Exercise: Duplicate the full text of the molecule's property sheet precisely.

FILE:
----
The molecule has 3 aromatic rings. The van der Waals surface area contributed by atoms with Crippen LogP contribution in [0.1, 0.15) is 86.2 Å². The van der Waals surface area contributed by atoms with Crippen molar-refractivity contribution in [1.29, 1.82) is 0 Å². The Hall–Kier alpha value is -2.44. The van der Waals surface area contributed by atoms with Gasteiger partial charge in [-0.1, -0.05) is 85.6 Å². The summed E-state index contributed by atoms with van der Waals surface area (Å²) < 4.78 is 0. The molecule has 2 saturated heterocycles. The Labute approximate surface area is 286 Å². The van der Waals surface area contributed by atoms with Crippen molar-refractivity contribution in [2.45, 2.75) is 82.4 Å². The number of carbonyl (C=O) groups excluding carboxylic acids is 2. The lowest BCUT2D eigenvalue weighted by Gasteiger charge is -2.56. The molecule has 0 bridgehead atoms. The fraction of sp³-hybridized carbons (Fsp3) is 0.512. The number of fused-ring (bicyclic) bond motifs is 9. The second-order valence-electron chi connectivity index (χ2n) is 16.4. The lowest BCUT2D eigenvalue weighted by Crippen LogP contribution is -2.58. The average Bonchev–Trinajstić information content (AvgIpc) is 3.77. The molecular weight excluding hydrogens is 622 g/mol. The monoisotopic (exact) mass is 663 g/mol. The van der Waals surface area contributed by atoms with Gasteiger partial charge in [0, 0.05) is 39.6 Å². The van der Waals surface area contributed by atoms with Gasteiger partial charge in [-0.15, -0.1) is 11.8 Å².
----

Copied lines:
The molecule has 3 aromatic rings. The van der Waals surface area contributed by atoms with Crippen LogP contribution in [0.1, 0.15) is 86.2 Å². The van der Waals surface area contributed by atoms with Crippen molar-refractivity contribution in [1.29, 1.82) is 0 Å². The Hall–Kier alpha value is -2.44. The van der Waals surface area contributed by atoms with Gasteiger partial charge in [-0.1, -0.05) is 85.6 Å². The summed E-state index contributed by atoms with van der Waals surface area (Å²) < 4.78 is 0. The molecule has 2 saturated heterocycles. The Labute approximate surface area is 286 Å². The van der Waals surface area contributed by atoms with Crippen molar-refractivity contribution in [2.45, 2.75) is 82.4 Å². The number of carbonyl (C=O) groups excluding carboxylic acids is 2. The lowest BCUT2D eigenvalue weighted by Gasteiger charge is -2.56. The molecule has 0 bridgehead atoms. The fraction of sp³-hybridized carbons (Fsp3) is 0.512. The number of fused-ring (bicyclic) bond motifs is 9. The second-order valence-electron chi connectivity index (χ2n) is 16.4. The lowest BCUT2D eigenvalue weighted by Crippen LogP contribution is -2.58. The average Bonchev–Trinajstić information content (AvgIpc) is 3.77. The molecular weight excluding hydrogens is 622 g/mol. The monoisotopic (exact) mass is 663 g/mol. The van der Waals surface area contributed by atoms with Gasteiger partial charge in [0, 0.05) is 39.6 Å². The van der Waals surface area contributed by atoms with Gasteiger partial charge in [-0.15, -0.1) is 11.8 Å².